Jake Shields vs. Ed Herman: What a Win Would Mean for Shields

Steven RondinaFeatured ColumnistAugust 11, 2012

Former Strikeforce middleweight champ Jake Shields's career has hit a skid since joining the UFC.
Former Strikeforce middleweight champ Jake Shields's career has hit a skid since joining the UFC.Valerie Macon/Getty Images

Jake Shields was one of the top fighters outside the UFC for a long while. He was undefeated from 2005 to 2010 and racked up loads of wins in the Rumble on the Rock, EliteXC and Strikeforce promotions.

During this time, he beat a long list of solid names, including Dave Menne, Yushin Okami, Carlos Condit, Mike Pyle and Paul Daley. During his three-fight stint in Strikeforce at middleweight, he became a bona fide star in the United States by submitting Robbie Lawler, handily beating Jason “Mayhem” Miller and most famously, outlasting Dan Henderson.

Then he joined the UFC, and things went awry.

Shields, deciding to move back down to welterweight, ended up having a rough weight cut and kicked off his UFC career with a less-than-stellar outing against Martin Kampmann. While he would win, the bout was not exciting, impressive or indicative of Shields' actual skills, as he faded quickly but held on to a lead with two of the judges to get a split decision victory.

This set up for UFC 129's Georges St-Pierre versus Jake Shields headline, where St-Pierre would handily beat him (though Shields gave GSP more trouble than almost anyone else in recent years). He would then follow this up with another loss, an ugly first-round knockout courtesy of Jake Ellenberger (the fight, though, came very shortly after the death of Shields' father).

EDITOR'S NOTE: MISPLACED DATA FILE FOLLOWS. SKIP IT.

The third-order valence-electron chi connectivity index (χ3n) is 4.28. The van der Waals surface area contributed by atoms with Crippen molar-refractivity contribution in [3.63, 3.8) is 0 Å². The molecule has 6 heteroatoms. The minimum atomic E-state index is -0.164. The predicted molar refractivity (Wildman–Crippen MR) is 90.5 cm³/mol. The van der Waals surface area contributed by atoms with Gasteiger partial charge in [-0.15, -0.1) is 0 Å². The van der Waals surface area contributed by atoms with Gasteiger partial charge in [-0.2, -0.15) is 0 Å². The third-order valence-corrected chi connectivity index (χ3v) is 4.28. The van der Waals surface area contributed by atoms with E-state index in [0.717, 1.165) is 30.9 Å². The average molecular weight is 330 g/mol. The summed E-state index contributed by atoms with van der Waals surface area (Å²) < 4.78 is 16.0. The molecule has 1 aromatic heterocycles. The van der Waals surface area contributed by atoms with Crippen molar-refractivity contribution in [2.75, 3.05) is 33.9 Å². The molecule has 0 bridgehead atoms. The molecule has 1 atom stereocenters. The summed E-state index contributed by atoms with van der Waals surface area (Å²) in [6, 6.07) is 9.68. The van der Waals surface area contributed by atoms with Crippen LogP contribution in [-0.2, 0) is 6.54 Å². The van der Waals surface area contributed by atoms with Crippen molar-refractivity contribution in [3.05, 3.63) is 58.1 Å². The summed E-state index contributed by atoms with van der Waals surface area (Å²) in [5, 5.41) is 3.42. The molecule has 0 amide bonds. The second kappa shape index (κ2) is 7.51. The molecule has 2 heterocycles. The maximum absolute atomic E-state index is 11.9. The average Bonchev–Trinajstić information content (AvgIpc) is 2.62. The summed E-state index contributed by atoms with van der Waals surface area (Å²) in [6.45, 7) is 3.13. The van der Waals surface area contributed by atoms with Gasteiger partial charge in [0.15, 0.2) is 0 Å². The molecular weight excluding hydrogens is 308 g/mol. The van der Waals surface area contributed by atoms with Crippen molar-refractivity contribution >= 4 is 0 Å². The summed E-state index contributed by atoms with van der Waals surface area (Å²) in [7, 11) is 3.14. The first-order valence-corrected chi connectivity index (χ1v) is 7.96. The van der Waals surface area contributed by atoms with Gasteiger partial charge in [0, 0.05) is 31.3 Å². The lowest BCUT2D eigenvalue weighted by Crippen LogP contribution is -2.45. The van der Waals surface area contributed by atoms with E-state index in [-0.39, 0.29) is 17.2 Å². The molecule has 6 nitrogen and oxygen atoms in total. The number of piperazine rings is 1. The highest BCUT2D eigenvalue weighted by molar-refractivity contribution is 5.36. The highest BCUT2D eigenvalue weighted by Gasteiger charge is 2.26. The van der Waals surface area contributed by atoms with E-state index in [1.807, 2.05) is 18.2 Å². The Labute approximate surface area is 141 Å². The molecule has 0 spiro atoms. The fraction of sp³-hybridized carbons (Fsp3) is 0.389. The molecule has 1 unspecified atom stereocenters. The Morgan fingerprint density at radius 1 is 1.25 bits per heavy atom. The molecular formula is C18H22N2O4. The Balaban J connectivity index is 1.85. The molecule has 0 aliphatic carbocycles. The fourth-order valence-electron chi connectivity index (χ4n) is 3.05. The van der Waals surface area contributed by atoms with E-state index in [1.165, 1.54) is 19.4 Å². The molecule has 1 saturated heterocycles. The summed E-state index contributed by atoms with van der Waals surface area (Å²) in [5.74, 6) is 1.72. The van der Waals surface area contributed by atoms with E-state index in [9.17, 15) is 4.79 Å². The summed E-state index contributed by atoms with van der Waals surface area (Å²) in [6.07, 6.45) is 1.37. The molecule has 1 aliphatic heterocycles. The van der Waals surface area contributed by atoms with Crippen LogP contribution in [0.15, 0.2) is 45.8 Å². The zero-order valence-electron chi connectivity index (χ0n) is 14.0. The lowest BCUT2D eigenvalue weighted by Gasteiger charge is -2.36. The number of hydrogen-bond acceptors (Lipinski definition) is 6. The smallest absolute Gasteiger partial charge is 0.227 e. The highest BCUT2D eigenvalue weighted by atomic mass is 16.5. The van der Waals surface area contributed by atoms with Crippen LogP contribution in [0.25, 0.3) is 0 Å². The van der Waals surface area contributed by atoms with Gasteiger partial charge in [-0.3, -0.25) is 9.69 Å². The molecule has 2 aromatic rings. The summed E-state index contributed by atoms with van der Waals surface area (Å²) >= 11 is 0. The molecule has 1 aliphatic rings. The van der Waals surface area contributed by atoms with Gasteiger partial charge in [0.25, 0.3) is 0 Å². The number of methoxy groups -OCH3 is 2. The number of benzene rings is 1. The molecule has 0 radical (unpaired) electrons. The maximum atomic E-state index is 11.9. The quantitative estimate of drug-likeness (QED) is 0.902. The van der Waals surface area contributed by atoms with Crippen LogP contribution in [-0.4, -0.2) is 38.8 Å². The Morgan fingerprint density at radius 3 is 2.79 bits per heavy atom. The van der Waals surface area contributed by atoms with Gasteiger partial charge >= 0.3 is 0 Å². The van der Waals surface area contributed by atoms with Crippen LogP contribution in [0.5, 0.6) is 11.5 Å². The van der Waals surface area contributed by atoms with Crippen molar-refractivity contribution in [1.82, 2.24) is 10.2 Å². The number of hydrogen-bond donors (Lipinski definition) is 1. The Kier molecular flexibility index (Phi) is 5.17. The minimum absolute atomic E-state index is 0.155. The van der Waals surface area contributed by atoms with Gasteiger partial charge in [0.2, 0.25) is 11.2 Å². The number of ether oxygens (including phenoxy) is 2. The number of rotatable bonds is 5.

Though his most recent fight was a win against Yoshihiro Akiyama, the return to middleweight was roundly welcomed by his fans. His first opponent at his old-yet-new weight is Ed Herman.

Ed Herman is no slouch. He is riding a three-fight winning streak, two of them by submission, one by TKO. He has been around the block many times, and has fought many top fighters.

While he is certainly nobody to look past for Shields, this matchup is specifically tailored for him to win with relative ease. 

Keep in mind, Shields' last win at middleweight was against Dan Henderson. He did this by taking Henderson down and holding him there for four of five rounds. Henderson is a better fighter than Ed Herman. There is no question about that.

Again, Herman is good. But Shields has repeatedly beaten better.

But what would a win mean for him?

If he ekes out a narrow decision victory, as he did against Kampmann or Akiyama, it would be a catastrophe, and would suggest that Shields has fallen into the middle of the division's pack. That, truly, would be a disappointment.

On the other hand, if Shields returns to his good old days, where he would simply take down an opponent and dominate him, that would certainly be a positive sign.

But being satisfied with “a positive sign” is not Jake Shields-like.

Again, Shields was one of the top fighters in the world for a very long time. Shields is a fighter who should, at all times, be in the title picture. In the last six months, though, he has been very, very far from a belt. As such, Shields needs more than a “positive sign” to return to being the top-five fighter that he was.

Shields should, at all times, be eyeing the belt. Besting Ed Herman does very little towards bringing him closer to a fight with Anderson Silva. If his mentality is what it should be, such a win would mean next to nothing, short of a shocking KO that vaults him into title contention.

In Shields' mind, this should be just one small step toward a substantially larger goal. If beating Herman does mean much to Shields, then maybe the real Jake Shields is the one we saw struggle against Martin Kampmann, and not the one we saw outright beat Dan Henderson.